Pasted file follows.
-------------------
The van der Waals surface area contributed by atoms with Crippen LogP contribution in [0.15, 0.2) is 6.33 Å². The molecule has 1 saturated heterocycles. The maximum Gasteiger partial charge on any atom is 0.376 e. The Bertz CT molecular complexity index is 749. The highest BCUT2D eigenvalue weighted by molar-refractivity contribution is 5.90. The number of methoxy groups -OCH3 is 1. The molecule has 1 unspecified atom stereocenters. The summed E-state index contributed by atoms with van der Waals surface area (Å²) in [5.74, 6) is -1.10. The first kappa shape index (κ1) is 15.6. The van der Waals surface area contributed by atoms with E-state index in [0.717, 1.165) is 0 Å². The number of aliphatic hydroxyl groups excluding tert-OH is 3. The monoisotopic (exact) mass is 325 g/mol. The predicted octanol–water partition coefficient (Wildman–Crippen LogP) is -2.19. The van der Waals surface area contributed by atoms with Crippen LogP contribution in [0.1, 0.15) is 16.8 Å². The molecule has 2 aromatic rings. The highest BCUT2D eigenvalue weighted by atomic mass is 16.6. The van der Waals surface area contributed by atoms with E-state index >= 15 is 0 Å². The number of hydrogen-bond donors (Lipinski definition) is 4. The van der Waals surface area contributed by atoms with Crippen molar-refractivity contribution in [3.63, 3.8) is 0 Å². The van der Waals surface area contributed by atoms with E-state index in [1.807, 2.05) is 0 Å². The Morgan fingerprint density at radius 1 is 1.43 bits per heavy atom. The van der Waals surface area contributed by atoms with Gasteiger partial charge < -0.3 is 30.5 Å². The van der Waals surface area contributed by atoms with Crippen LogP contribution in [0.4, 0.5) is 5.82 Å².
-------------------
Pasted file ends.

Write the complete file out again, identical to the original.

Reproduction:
The van der Waals surface area contributed by atoms with Crippen LogP contribution in [0.15, 0.2) is 6.33 Å². The molecule has 1 saturated heterocycles. The maximum Gasteiger partial charge on any atom is 0.376 e. The Bertz CT molecular complexity index is 749. The highest BCUT2D eigenvalue weighted by molar-refractivity contribution is 5.90. The number of methoxy groups -OCH3 is 1. The molecule has 1 unspecified atom stereocenters. The summed E-state index contributed by atoms with van der Waals surface area (Å²) in [5.74, 6) is -1.10. The first kappa shape index (κ1) is 15.6. The van der Waals surface area contributed by atoms with E-state index in [0.717, 1.165) is 0 Å². The number of aliphatic hydroxyl groups excluding tert-OH is 3. The monoisotopic (exact) mass is 325 g/mol. The predicted octanol–water partition coefficient (Wildman–Crippen LogP) is -2.19. The van der Waals surface area contributed by atoms with Crippen LogP contribution in [0.1, 0.15) is 16.8 Å². The molecule has 2 aromatic rings. The highest BCUT2D eigenvalue weighted by atomic mass is 16.6. The van der Waals surface area contributed by atoms with E-state index >= 15 is 0 Å². The number of hydrogen-bond donors (Lipinski definition) is 4. The van der Waals surface area contributed by atoms with Crippen molar-refractivity contribution in [3.63, 3.8) is 0 Å². The van der Waals surface area contributed by atoms with E-state index in [1.807, 2.05) is 0 Å². The Morgan fingerprint density at radius 1 is 1.43 bits per heavy atom. The van der Waals surface area contributed by atoms with Gasteiger partial charge < -0.3 is 30.5 Å². The van der Waals surface area contributed by atoms with Crippen LogP contribution in [0.4, 0.5) is 5.82 Å².